A grand, sandstone-walled pit in Mesa Verde National Park has for decades been seen as an achievement of prehistoric hydrology, part of a system of cisterns and canals used by Ancestral Puebloans to harvest rainwater on the arid plateau as much as 1,100 years ago.
Cowboys who watered their horses at the pit in the 19th century called it Mummy Lake.
In 1917, government ethnologist Jesse Walker Fewkes cemented the more official interpretation of the site, deeming it a “prehistoric reservoir.”
But a new analysis of the feature finds that, while it may catch runoff from time to time, Mummy Lake wasn’t built for holding water. Read more.
MESA VERDE NATIONAL PARK, Colo. — Archaeologists at Mesa Verde National Park say a crack is threatening the southern half of the park’s largest and most famous cliff dwelling.
The park announced Friday that the crack and other related structural problems is the reason why visitors have been kept away from the edge of a kiva on tours of Cliff Palace this summer. Wooden braces are now shoring up the kiva, a round, Pueblo Indian ceremonial structure built in the 13th century.
The crack was discovered last summer but it’s not the only problem archeologists are working to fix. Cliff Palace was built on a sloping alcove floor and, over time, it has been sliding downslope. Dripping water has been a long-standing problem too but water is now being rerouted away from the building. Read more.
Located within the Mesa Verde region of southwestern Colorado, a heretofore unheard-of archaeological site is beginning to offer up some hints about the early rise of the Pueblo society (otherwise known as the Anasazi) that gave rise to the great cliff dwellings and other settlements often associated with the famous Native American desert cultures in the Southwest region of the present-day United States.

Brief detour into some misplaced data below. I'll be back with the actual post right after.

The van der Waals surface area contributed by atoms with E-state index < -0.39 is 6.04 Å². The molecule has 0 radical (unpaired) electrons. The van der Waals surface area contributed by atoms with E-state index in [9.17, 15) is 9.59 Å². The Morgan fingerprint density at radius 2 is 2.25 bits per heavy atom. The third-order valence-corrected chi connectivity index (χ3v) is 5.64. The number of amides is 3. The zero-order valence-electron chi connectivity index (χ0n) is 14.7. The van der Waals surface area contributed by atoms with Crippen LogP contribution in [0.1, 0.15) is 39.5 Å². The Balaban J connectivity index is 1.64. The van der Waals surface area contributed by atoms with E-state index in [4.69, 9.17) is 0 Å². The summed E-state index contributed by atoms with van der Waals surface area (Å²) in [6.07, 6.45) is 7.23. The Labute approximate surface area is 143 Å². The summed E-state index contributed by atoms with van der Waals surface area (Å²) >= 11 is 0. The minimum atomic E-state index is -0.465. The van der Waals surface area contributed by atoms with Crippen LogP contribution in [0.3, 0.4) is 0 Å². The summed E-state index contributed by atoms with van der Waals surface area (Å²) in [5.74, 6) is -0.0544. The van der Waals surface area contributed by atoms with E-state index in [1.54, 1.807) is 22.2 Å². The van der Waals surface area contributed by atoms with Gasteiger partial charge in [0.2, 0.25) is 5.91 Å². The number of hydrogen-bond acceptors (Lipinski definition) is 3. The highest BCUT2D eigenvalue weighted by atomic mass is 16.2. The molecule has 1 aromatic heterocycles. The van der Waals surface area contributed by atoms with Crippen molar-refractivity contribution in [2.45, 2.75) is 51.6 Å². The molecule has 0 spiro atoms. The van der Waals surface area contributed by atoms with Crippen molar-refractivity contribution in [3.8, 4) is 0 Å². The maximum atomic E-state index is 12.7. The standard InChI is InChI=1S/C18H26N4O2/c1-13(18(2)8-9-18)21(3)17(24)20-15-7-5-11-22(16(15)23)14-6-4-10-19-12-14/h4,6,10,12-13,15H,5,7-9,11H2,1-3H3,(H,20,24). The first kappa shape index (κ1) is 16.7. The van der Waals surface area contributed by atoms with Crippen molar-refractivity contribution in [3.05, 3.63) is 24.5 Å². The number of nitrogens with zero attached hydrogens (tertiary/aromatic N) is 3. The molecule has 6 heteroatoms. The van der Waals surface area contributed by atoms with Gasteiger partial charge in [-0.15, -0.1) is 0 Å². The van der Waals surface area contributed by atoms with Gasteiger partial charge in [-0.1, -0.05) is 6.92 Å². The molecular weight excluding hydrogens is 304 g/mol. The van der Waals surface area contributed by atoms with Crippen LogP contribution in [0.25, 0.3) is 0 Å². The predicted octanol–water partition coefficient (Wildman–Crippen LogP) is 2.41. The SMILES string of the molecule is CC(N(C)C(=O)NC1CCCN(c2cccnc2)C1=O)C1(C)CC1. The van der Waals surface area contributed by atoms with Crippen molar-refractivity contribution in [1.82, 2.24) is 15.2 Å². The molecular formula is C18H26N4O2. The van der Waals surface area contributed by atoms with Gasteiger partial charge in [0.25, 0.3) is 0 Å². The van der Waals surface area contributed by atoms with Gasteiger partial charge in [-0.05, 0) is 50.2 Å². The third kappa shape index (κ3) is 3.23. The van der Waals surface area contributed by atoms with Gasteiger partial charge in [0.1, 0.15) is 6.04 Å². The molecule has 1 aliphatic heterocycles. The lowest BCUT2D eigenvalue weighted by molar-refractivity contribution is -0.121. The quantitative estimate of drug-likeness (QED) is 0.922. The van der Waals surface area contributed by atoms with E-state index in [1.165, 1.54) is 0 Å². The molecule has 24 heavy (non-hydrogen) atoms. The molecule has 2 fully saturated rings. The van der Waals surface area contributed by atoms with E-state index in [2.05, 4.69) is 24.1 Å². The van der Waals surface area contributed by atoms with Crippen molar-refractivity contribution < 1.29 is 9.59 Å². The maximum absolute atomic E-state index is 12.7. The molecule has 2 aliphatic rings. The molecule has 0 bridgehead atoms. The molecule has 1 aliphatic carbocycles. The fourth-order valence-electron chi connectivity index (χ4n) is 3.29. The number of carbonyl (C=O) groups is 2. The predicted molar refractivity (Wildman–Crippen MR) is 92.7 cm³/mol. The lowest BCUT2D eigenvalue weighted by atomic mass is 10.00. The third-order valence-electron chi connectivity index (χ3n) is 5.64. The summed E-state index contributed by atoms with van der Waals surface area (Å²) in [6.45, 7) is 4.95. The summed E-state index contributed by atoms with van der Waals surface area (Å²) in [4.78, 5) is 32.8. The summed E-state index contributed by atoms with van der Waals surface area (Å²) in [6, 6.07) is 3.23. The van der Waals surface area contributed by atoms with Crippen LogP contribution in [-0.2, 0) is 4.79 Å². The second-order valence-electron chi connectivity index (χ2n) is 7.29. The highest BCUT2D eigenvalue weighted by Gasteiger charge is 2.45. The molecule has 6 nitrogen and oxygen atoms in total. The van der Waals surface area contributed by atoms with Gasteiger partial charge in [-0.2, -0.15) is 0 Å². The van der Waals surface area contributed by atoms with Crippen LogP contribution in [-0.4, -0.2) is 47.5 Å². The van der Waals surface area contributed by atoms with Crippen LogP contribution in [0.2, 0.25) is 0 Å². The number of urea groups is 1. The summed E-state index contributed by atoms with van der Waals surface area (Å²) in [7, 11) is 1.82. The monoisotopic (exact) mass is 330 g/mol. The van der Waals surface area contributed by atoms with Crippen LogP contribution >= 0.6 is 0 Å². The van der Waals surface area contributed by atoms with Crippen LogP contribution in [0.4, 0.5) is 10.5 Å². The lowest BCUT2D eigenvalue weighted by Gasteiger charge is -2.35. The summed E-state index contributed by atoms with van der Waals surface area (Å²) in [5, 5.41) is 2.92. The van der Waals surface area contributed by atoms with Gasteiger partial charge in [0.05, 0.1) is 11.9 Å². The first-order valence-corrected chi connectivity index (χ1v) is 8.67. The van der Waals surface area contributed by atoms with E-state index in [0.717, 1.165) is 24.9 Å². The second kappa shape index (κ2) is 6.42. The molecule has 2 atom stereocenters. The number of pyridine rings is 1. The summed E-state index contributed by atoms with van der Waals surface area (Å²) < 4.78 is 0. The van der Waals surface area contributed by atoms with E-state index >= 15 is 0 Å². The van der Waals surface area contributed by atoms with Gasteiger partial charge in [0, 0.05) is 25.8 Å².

Called the “Dillard” site, it does not (yet) sport the architectural wonders of better-known locations like the Mesa Verde cliff dwellings in Colorado or Chaco Canyon in New Mexico, but excavations by a team of archaeologists, students and volunteers there are slowly uncovering structures and artifacts that may hold some of the secrets to understanding the beginnings (the Basketmaker III period) of the Anasazi culture and address long unanswered questions such as where these people came from, population growth, how they created communities and what impact they had on their environment. Read more.
Archaeologists Embark on New Research Project to Study Early Pueblo Society
Amidst a scattering of homes in a southwestern Colorado residential development called Indian Camp Ranch, archaeologists from the Crow Canyon Archaeological Center are unearthing clues to the distant past. In a unique cooperative agreement with Indian Camp Ranch landowners, Crow Canyon is embarking on a new research project this year titled the “Basketmaker Communities Project: Early Pueblo Society in the Mesa Verde Region.” The project will shed light on a pivotal, but underinvestigated and poorly understood, time in Pueblo Indian history: the Basketmaker III period.
“We’re really excited about the project,” said Shanna Diederichs, supervisory archaeologist for the project. “There has been a lot of focus on the ancestral Pueblo people who built the cliff dwellings at Mesa Verde and their migration from this area in the late 1200s. What we are focusing on with Basketmaker III is the first migration into the area. It’s the first chapter of the book.” Read more.
The majestic remains of Mesa Verde stand as icons to the legacy of the Pueblo Indians of the American Southwest. Anyone visiting them or the many other Pueblo sites that dot the picturesque desert landscape of the American Four Corners region and the southwestern states cannot help but walk away impressed. But who really built them, where did they come from, and what is their story? Archaeologists of the Crow Canyon Archaeological Center now hope to find answers through major new investigations at a promising site in Colorado. Read more.